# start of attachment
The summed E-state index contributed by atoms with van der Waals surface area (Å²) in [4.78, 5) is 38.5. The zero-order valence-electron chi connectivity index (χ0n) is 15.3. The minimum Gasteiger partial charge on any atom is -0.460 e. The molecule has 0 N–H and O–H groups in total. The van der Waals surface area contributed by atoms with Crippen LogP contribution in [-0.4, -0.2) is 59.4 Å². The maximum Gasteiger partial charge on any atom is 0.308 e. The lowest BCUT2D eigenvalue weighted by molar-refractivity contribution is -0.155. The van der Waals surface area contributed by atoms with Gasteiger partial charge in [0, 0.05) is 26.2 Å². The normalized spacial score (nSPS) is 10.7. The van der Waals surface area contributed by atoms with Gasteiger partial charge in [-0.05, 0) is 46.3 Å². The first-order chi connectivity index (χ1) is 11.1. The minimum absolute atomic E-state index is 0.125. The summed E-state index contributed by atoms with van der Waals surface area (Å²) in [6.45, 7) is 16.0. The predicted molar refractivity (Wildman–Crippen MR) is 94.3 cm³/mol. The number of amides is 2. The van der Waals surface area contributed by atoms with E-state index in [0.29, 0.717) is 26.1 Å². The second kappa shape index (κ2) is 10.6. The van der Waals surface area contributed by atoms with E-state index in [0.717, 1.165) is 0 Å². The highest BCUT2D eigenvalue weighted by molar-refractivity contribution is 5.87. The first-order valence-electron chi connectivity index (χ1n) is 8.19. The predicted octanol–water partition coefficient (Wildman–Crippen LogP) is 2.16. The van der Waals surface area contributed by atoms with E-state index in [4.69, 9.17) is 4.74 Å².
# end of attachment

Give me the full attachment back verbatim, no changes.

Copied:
The summed E-state index contributed by atoms with van der Waals surface area (Å²) in [4.78, 5) is 38.5. The zero-order valence-electron chi connectivity index (χ0n) is 15.3. The minimum Gasteiger partial charge on any atom is -0.460 e. The molecule has 0 N–H and O–H groups in total. The van der Waals surface area contributed by atoms with Crippen LogP contribution in [-0.4, -0.2) is 59.4 Å². The maximum Gasteiger partial charge on any atom is 0.308 e. The lowest BCUT2D eigenvalue weighted by molar-refractivity contribution is -0.155. The van der Waals surface area contributed by atoms with Gasteiger partial charge in [0, 0.05) is 26.2 Å². The normalized spacial score (nSPS) is 10.7. The van der Waals surface area contributed by atoms with Gasteiger partial charge in [-0.05, 0) is 46.3 Å². The first-order chi connectivity index (χ1) is 11.1. The minimum absolute atomic E-state index is 0.125. The summed E-state index contributed by atoms with van der Waals surface area (Å²) in [6.45, 7) is 16.0. The predicted molar refractivity (Wildman–Crippen MR) is 94.3 cm³/mol. The number of amides is 2. The van der Waals surface area contributed by atoms with E-state index in [0.29, 0.717) is 26.1 Å². The second kappa shape index (κ2) is 10.6. The van der Waals surface area contributed by atoms with E-state index in [0.717, 1.165) is 0 Å². The highest BCUT2D eigenvalue weighted by molar-refractivity contribution is 5.87. The first-order valence-electron chi connectivity index (χ1n) is 8.19. The predicted octanol–water partition coefficient (Wildman–Crippen LogP) is 2.16. The van der Waals surface area contributed by atoms with E-state index in [4.69, 9.17) is 4.74 Å².